“Just days before her death Chiwoniso and I were busy working in the studio and she helped me a lot with ideas and I even told her that she would make a good producer. After finishing recording she then told me that she had a chest infection and she promised to return. That’s when I got the sad news. Her feel of music cut across all racial barriers and I will forever cherish the moment I worked with her,” he said.
Josh Hozheri, one of the music promoters who worked with Chiwoniso, commended the mbira queen for inspiring other women to pursue music as a career.
“She was understanding and she loved everybody. She worked with so many people in music and was passionate about her music,” he said.
Upcoming mbira songstress Hope Masike described Chiwoniso as an inspiration.
“Her music was so amazingly great . . . how is it that we only seem to see this, or appreciate this better now that she is gone? Am I wrong to say that it was wrong to make our own Zimbabwean music legend, Chiwoniso, open for Lira?
“Lastly, I play mbira. I love mbira. I love mbira music. I love what I got from Chiwoniso but I will never ever fit into her shoes . . . they are way too big,” she said.
Jazz maestro Victor Kunonga said he had lost a sister, friend and advisor.
“She was my everything . . . a sister, friend and advisor I will remember her for all the time we shared together,” he said.
The mbira star’s death came just over a year after her ex-husband Andy Brown died.
An accomplished singer, songwriter and exponent of Zimbabwean mbira music, Chiwoniso was born on March 5, 1976 in Olympia, United States of America.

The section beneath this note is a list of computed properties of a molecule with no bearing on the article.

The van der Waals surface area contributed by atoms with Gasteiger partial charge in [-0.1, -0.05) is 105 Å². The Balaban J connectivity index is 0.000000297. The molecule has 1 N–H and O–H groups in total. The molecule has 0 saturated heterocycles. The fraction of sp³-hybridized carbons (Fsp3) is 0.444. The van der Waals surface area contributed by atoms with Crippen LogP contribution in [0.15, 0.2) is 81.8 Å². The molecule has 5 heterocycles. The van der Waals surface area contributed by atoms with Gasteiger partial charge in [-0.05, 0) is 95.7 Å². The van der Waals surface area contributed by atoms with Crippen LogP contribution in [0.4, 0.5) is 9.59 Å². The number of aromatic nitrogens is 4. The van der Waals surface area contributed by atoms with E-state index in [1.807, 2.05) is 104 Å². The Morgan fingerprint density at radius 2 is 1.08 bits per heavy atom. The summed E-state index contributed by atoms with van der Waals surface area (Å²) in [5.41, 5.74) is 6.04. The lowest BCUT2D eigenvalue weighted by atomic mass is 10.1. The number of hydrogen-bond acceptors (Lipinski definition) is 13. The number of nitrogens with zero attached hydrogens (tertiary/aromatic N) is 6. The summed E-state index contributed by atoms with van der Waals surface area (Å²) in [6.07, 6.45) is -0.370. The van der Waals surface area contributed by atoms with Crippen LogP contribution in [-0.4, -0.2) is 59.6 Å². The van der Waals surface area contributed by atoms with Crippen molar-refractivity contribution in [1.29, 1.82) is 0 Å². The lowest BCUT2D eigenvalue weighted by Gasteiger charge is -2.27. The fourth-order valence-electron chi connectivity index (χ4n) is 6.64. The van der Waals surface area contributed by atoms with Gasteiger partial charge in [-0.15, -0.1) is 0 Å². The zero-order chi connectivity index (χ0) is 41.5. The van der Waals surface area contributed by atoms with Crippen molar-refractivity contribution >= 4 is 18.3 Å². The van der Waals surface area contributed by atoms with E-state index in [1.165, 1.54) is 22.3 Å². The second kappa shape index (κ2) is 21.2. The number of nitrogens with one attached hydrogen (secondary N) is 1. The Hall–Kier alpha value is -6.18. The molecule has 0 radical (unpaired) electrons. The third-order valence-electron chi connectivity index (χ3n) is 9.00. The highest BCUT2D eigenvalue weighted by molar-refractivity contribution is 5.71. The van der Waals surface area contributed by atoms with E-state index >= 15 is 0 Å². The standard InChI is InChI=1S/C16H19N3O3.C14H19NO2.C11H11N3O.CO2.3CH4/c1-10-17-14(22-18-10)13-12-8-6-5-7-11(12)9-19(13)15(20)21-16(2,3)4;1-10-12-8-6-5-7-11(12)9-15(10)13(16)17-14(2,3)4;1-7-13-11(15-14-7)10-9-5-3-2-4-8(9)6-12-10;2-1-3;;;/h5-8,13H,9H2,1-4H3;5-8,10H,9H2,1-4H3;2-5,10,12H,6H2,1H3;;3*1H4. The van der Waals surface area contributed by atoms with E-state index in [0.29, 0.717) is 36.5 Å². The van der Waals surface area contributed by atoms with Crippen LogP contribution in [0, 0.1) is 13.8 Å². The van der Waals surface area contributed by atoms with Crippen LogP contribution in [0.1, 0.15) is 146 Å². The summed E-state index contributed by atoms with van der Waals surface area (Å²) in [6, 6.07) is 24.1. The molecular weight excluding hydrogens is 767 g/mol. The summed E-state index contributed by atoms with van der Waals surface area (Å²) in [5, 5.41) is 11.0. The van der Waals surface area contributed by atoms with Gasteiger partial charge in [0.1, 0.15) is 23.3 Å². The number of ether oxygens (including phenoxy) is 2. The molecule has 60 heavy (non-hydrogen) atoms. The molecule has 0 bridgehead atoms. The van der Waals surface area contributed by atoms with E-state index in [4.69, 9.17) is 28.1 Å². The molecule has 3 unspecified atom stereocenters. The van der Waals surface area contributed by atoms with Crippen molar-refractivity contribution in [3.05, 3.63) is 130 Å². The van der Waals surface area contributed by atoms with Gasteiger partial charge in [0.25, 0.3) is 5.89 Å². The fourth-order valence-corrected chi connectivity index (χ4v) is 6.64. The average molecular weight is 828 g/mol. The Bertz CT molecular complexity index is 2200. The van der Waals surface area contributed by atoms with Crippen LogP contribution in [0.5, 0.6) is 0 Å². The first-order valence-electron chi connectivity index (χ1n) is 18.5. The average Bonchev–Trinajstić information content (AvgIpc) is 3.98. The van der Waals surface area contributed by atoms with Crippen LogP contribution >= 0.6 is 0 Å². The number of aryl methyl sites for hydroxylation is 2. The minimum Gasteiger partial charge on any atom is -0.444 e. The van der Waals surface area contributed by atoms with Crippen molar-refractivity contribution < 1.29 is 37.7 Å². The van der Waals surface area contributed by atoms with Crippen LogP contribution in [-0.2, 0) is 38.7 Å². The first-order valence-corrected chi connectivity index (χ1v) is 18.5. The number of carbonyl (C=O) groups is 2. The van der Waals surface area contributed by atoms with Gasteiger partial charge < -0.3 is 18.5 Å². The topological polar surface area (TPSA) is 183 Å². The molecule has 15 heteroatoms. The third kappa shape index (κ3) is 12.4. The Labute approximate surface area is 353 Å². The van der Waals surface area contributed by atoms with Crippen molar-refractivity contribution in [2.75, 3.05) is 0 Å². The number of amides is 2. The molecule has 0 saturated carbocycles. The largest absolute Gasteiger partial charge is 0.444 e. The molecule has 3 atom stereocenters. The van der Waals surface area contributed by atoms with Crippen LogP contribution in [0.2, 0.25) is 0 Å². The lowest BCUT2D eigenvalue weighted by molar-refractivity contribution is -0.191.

She was the daughter of renowned Zimbabwean mbira player and teacher Dumisani Maraire.
At the age of 15, she returned to Zimbabwe with her family and attended Mutare Girls’ High School for Forms Three and Four before taking Advanced Level evening classes at the University of Zimbabwe where her father was a lecturer.
She cut her musical teeth with her father’s marimba groups, Dumi and Minanzi and Mhuri ya Maraire.
In 1991 Chiwoniso met two young hip-hop artistes Herbert Schwamborn and Tony Chihota, and formed Zimbabwe’s first afro hip-hop group Peace of Ebony.
They recorded an album From The “Native Tongue” in 1992 in Keith Farquharson’s studio, with Keith contributing much of the music and production.
Chiwoniso was honoured with the Decouverte Afrique by Radio France International after releasing her debut album “Ancient voices” in 1998.
The album entered the World Music Charts Europe three times and brought her a nomination in the category Best Female Vocals of Africa for the Kora Award in 1999.
From 2001 to 2004, she was a member of the multinational all-women band Women’s Voices, whose original members were from Norway, Zimbabwe, Tanzania, America, Israel and Algeria.
She also worked on soundtracks for movies and documentaries.
Chiwoniso had several albums to her name and played a role as one of the most revolutionary mbira players crossing all musical borders inspiring young Zimbabweans to play the mbira in a more modern and contemporary way.
She collaborated with various musicians and artistes across the world.